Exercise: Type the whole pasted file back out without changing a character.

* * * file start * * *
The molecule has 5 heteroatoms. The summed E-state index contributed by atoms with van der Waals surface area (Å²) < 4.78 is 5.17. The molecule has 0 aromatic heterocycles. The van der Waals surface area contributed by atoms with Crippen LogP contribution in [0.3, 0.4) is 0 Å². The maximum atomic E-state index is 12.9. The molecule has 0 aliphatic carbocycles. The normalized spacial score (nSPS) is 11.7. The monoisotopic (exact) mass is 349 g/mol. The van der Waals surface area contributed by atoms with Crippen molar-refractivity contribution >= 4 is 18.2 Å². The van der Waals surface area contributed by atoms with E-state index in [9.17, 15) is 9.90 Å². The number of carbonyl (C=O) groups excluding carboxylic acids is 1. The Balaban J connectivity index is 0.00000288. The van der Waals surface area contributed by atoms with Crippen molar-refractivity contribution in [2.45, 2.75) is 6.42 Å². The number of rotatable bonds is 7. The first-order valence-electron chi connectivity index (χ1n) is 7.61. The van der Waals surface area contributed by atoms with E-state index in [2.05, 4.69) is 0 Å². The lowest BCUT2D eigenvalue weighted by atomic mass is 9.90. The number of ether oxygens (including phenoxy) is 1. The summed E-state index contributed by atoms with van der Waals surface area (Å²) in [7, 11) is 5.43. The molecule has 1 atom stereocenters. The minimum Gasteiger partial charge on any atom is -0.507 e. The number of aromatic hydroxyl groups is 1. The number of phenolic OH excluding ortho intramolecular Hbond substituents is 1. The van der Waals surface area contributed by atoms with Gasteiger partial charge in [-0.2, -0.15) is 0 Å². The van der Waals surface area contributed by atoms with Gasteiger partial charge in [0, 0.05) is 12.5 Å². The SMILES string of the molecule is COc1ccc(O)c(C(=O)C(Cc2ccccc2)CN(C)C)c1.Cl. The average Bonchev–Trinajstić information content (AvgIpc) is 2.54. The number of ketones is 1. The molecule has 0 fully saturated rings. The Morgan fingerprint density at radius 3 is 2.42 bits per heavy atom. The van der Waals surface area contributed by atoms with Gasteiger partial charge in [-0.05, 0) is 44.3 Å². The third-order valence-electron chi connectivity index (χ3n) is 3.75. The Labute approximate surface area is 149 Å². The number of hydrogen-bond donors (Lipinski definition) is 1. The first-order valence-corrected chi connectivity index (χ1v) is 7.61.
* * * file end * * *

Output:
The molecule has 5 heteroatoms. The summed E-state index contributed by atoms with van der Waals surface area (Å²) < 4.78 is 5.17. The molecule has 0 aromatic heterocycles. The van der Waals surface area contributed by atoms with Crippen LogP contribution in [0.3, 0.4) is 0 Å². The maximum atomic E-state index is 12.9. The molecule has 0 aliphatic carbocycles. The normalized spacial score (nSPS) is 11.7. The monoisotopic (exact) mass is 349 g/mol. The van der Waals surface area contributed by atoms with Crippen molar-refractivity contribution >= 4 is 18.2 Å². The van der Waals surface area contributed by atoms with E-state index in [9.17, 15) is 9.90 Å². The number of carbonyl (C=O) groups excluding carboxylic acids is 1. The Balaban J connectivity index is 0.00000288. The van der Waals surface area contributed by atoms with Crippen molar-refractivity contribution in [2.45, 2.75) is 6.42 Å². The number of rotatable bonds is 7. The first-order valence-electron chi connectivity index (χ1n) is 7.61. The van der Waals surface area contributed by atoms with E-state index in [2.05, 4.69) is 0 Å². The lowest BCUT2D eigenvalue weighted by atomic mass is 9.90. The number of ether oxygens (including phenoxy) is 1. The summed E-state index contributed by atoms with van der Waals surface area (Å²) in [7, 11) is 5.43. The molecule has 1 atom stereocenters. The minimum Gasteiger partial charge on any atom is -0.507 e. The number of aromatic hydroxyl groups is 1. The number of phenolic OH excluding ortho intramolecular Hbond substituents is 1. The van der Waals surface area contributed by atoms with Gasteiger partial charge in [-0.2, -0.15) is 0 Å². The van der Waals surface area contributed by atoms with Gasteiger partial charge in [0, 0.05) is 12.5 Å². The SMILES string of the molecule is COc1ccc(O)c(C(=O)C(Cc2ccccc2)CN(C)C)c1.Cl. The average Bonchev–Trinajstić information content (AvgIpc) is 2.54. The number of ketones is 1. The molecule has 0 fully saturated rings. The Morgan fingerprint density at radius 3 is 2.42 bits per heavy atom. The van der Waals surface area contributed by atoms with Gasteiger partial charge in [-0.05, 0) is 44.3 Å². The third-order valence-electron chi connectivity index (χ3n) is 3.75. The Labute approximate surface area is 149 Å². The number of hydrogen-bond donors (Lipinski definition) is 1. The first-order valence-corrected chi connectivity index (χ1v) is 7.61.